Through a complex algorithm, these files are generated seeking to keep only relevant information for our ears. Depending on the compression mode, we can generate an MP3 from a WAVand have a file 10 times smaller, without noticeable alterations in the audio quality.
les with the same type of extension do not always have the same codec and vice versa .
This information is valid so that you do not feel lost in case you do not understand the reason why one software, which normally plays your * .m4a files , does not play another with the same extension, for example.
Such a situation could indicate that the codecs used are different. In that case, the solution would be to use other software to read the file or to convert it (new encoding). This can be done even in video editors.
The variations of formats and codecs depend on the options of the companies that develop the software that run the files. In these cases, the stakes are high, such as technical specifications and patent relationships.
On the other hand, filesare usually divided into two types: uncompressed or compressed.
Speaking of MP3 , despite its great popularity, it is currently considered an obsolete format, since others, such as ACC(extension. Acc or .m4a ), make it possible to obtain smaller files with higher quality.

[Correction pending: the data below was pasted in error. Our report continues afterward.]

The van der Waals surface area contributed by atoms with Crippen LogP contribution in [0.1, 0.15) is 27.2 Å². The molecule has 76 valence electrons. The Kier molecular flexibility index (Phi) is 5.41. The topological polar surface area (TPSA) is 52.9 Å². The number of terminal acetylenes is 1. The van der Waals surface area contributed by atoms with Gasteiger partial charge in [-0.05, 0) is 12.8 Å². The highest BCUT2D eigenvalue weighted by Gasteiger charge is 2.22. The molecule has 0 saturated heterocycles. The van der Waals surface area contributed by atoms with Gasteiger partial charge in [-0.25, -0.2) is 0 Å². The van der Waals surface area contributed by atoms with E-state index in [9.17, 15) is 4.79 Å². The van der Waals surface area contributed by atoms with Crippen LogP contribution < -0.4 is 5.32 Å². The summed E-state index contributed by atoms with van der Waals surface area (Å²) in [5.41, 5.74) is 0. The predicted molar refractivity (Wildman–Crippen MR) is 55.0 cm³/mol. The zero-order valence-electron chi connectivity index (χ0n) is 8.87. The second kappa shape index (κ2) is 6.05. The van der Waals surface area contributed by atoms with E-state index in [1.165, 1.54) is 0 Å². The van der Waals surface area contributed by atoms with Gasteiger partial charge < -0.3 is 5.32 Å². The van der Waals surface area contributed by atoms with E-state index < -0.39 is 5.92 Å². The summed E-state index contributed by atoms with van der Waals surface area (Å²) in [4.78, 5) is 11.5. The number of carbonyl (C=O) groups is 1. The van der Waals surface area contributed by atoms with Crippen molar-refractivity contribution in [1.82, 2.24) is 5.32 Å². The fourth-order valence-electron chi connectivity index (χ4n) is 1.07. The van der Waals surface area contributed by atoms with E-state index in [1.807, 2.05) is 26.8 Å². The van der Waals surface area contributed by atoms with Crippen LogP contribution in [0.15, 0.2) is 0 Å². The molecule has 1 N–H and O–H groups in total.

Even so, MP3 is still widely used, as a large part of the software and equipment was developed for this format. So, to talk about compression rates, we will use it as an example.
Compression rate: What is its relationship to audio quality of digital product?
Now that you understand that a file can be compressed and maintain a sufficient quality for our ears, you should know that the level of compression can vary greatly.
And it is by the value of the compression rate (or bitrate ) that we manage to control the size of the file and, therefore, the audio quality.
For example, a 320 kbps ( kilobits per second) MP3can sound just as good as uncompressed audio on a CD or DVD. As the bitrate value decreases , the file size is reduced, but the noise losses become noticeable, depending on the audio.
To get a sense of how this rate affects sound quality, take a look at the following references:
- 320 kbps – audio that does not differ from the quality of a CD;
- 192 kbps – no significant loss for most people;
- 128 kbps – slightly noticeable losses;
- 96 kbps – quality similar to FM radio;
- 32 kbps – similar to AM radio;
- 16 kbps – similar to short wave radio (“walkie-talkie”).
We remind you that the values and descriptions above are only an approximation, since the compression of the file behaves differently in each type of audio. The more perceptible information (or the more complex the audio in question), the more room there is for compression to affect quality.
That is why for a podcast without a soundtrack it may not be a problem to generate a file of just 64 kbps , mono, with a single audio signal , playing simultaneously on the left (L) and right (R) channels. .
However, a well-produced studio song, played on several different instruments, can suffer perceptible loss, even if the compressed file is 128 kbps, stereo, with a different signal for each snare, left and right.